Early Origins of the Gainsbray family
The surname Gainsbray was first found in Lincolnshire
at Gainsborough, town in the West Lindsey district that dates back to the Domesday Book
of 1086 where it was listed as Gainesburg and literally meant "stronghold of a man called Gegn" having derived from the Old English personal name
+ "burh." CITATION[CLOSE]
Mills, A.D., Dictionary of English Place-Names. Oxford: Oxford University Press, 1991. Print. (ISBN 0-19-869156-4)
Conjecturally, the family is descended from Rainald, tenant
of the lordship of Gainsborough listed in the Domesday Book
Williams, Dr Ann. And G.H. Martin, Eds., Domesday Book A Complete Translation. London: Penguin, 1992. Print. (ISBN 0-141-00523-8)
Gainsborough was one of the capital cities of Mercia during the Anglo-Saxon
period, and another reference claims the town's origin is from Gaini (Ganni) an ancient Anglo-Saxon
Early History of the Gainsbray family
This web page shows only a small excerpt of our Gainsbray research.Another 81 words (6 lines of text) covering the years 1166, 1177, 1714, 1307, 1302 and 1307 are included under the topic Early Gainsbray History in all our PDF Extended History products and printed products wherever possible.
Gainsbray Spelling Variations
Before the advent of the printing press and the first dictionaries, the English language was not standardized. Sound was what guided spelling in the Middle Ages, so one person's name was often recorded under several variations during a single lifetime. Spelling variations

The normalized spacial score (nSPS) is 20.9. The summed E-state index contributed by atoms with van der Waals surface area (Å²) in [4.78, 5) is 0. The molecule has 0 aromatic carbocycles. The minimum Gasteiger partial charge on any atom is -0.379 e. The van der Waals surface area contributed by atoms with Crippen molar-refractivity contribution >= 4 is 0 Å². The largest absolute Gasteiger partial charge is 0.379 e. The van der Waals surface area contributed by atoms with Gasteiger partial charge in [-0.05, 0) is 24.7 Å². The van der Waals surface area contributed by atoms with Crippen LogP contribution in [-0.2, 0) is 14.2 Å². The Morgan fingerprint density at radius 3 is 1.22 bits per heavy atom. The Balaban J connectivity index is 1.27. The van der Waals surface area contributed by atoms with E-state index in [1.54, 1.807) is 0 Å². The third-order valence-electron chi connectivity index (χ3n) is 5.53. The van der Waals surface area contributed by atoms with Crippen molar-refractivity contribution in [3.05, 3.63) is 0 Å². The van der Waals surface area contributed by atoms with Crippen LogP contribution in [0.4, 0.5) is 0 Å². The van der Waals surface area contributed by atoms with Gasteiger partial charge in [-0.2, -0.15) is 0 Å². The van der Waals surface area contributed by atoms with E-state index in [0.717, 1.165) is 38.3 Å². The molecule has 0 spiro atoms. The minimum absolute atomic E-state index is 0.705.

were common, even among the names of the most literate people. Known variations of the Gainsbray family name include Gainsborough, Gainsborrow, Gainsbrow, Gainsbro, Gainsbrough, Gaynsborough, Gaynsbro, Gainsbrow, Gainsboro, Gaynsborrow, Gainsbury, Gainsbry, Gainsberry, Gainsbrook and many more.
Early Notables of the Gainsbray family (pre 1700)
More information is included under the topic Early Gainsbray Notables in all our PDF Extended History products
and printed products wherever possible.
Migration of the Gainsbray family to the New World and Oceana
To escape the political and religious chaos of this era, thousands of English families began to migrate to the New World in search of land and freedom from religious and political persecution. The passage was expensive and the ships were dark, crowded, and unsafe; however, those who made the voyage safely were encountered opportunities that were not available to them in their homeland. Many of the families that reached the New World at this time went on to make important contributions to the emerging nations of the United States and Canada. Research into various historical records has revealed some of first members of the Gainsbray family to immigrate North America: James Gainsbrooke settled in Virginia in 1658.
Gainsbray Family Crest Products
- ^ Mills, A.D., Dictionary of English Place-Names. Oxford: Oxford University Press, 1991. Print. (ISBN 0-19-869156-4)
- ^ Williams, Dr Ann. And G.H. Martin, Eds., Domesday Book A Complete Translation. London: Penguin, 1992. Print. (ISBN 0-141-00523-8)